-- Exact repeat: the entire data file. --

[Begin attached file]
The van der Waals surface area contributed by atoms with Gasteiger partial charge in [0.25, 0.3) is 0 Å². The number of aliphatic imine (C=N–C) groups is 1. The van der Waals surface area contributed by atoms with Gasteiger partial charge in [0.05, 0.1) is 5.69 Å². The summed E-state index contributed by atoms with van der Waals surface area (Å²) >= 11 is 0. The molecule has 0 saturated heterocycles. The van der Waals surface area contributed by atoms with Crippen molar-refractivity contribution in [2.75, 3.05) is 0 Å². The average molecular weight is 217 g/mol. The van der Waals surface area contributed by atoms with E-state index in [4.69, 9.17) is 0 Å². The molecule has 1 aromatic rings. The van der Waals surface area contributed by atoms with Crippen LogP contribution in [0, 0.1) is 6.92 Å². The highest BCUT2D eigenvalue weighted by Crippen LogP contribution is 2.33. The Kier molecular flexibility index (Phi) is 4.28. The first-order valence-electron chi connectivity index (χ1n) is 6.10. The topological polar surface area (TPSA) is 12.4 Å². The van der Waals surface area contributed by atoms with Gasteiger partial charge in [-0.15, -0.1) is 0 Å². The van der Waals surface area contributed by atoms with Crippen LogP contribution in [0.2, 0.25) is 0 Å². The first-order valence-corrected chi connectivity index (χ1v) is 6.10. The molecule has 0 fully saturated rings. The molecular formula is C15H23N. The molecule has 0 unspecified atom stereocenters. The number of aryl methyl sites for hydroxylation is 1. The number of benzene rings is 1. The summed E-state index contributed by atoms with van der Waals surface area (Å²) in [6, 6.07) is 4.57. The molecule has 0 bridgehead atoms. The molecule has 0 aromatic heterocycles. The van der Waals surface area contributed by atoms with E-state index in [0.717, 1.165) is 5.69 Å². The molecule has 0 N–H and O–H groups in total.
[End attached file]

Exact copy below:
The van der Waals surface area contributed by atoms with Gasteiger partial charge in [0.25, 0.3) is 0 Å². The number of aliphatic imine (C=N–C) groups is 1. The van der Waals surface area contributed by atoms with Gasteiger partial charge in [0.05, 0.1) is 5.69 Å². The summed E-state index contributed by atoms with van der Waals surface area (Å²) >= 11 is 0. The molecule has 0 saturated heterocycles. The van der Waals surface area contributed by atoms with Crippen molar-refractivity contribution in [2.75, 3.05) is 0 Å². The average molecular weight is 217 g/mol. The van der Waals surface area contributed by atoms with E-state index in [4.69, 9.17) is 0 Å². The molecule has 1 aromatic rings. The van der Waals surface area contributed by atoms with Crippen LogP contribution in [0, 0.1) is 6.92 Å². The highest BCUT2D eigenvalue weighted by Crippen LogP contribution is 2.33. The Kier molecular flexibility index (Phi) is 4.28. The first-order valence-electron chi connectivity index (χ1n) is 6.10. The topological polar surface area (TPSA) is 12.4 Å². The van der Waals surface area contributed by atoms with Gasteiger partial charge in [-0.15, -0.1) is 0 Å². The van der Waals surface area contributed by atoms with Crippen LogP contribution in [0.2, 0.25) is 0 Å². The first-order valence-corrected chi connectivity index (χ1v) is 6.10. The molecule has 0 fully saturated rings. The molecular formula is C15H23N. The molecule has 0 unspecified atom stereocenters. The number of aryl methyl sites for hydroxylation is 1. The number of benzene rings is 1. The summed E-state index contributed by atoms with van der Waals surface area (Å²) in [6, 6.07) is 4.57. The molecule has 0 bridgehead atoms. The molecule has 0 aromatic heterocycles. The van der Waals surface area contributed by atoms with E-state index in [0.717, 1.165) is 5.69 Å². The molecule has 0 N–H and O–H groups in total.